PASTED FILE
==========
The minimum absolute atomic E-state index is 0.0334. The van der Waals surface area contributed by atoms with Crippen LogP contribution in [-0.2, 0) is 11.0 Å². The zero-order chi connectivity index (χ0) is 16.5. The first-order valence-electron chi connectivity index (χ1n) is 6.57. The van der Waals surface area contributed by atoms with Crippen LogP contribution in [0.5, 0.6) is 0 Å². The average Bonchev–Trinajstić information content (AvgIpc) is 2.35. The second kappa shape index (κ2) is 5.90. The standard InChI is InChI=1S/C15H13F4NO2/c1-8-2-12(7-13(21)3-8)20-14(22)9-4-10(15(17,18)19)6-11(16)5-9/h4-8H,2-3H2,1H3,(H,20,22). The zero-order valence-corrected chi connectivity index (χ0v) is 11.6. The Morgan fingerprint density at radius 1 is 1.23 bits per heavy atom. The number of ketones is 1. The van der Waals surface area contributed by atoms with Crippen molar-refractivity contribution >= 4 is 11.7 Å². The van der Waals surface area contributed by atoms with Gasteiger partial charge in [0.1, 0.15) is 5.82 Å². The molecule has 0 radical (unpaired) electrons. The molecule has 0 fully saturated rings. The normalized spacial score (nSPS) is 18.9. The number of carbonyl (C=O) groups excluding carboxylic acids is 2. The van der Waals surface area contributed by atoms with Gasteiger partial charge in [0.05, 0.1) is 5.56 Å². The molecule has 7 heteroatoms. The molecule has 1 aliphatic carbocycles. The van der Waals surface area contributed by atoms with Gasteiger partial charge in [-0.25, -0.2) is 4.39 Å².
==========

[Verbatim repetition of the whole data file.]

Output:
The minimum absolute atomic E-state index is 0.0334. The van der Waals surface area contributed by atoms with Crippen LogP contribution in [-0.2, 0) is 11.0 Å². The zero-order chi connectivity index (χ0) is 16.5. The first-order valence-electron chi connectivity index (χ1n) is 6.57. The van der Waals surface area contributed by atoms with Crippen LogP contribution in [0.5, 0.6) is 0 Å². The average Bonchev–Trinajstić information content (AvgIpc) is 2.35. The second kappa shape index (κ2) is 5.90. The standard InChI is InChI=1S/C15H13F4NO2/c1-8-2-12(7-13(21)3-8)20-14(22)9-4-10(15(17,18)19)6-11(16)5-9/h4-8H,2-3H2,1H3,(H,20,22). The zero-order valence-corrected chi connectivity index (χ0v) is 11.6. The Morgan fingerprint density at radius 1 is 1.23 bits per heavy atom. The number of ketones is 1. The van der Waals surface area contributed by atoms with Crippen molar-refractivity contribution >= 4 is 11.7 Å². The van der Waals surface area contributed by atoms with Gasteiger partial charge in [0.1, 0.15) is 5.82 Å². The molecule has 0 radical (unpaired) electrons. The molecule has 0 fully saturated rings. The normalized spacial score (nSPS) is 18.9. The number of carbonyl (C=O) groups excluding carboxylic acids is 2. The van der Waals surface area contributed by atoms with Gasteiger partial charge in [0.05, 0.1) is 5.56 Å². The molecule has 7 heteroatoms. The molecule has 1 aliphatic carbocycles. The van der Waals surface area contributed by atoms with Gasteiger partial charge in [-0.25, -0.2) is 4.39 Å².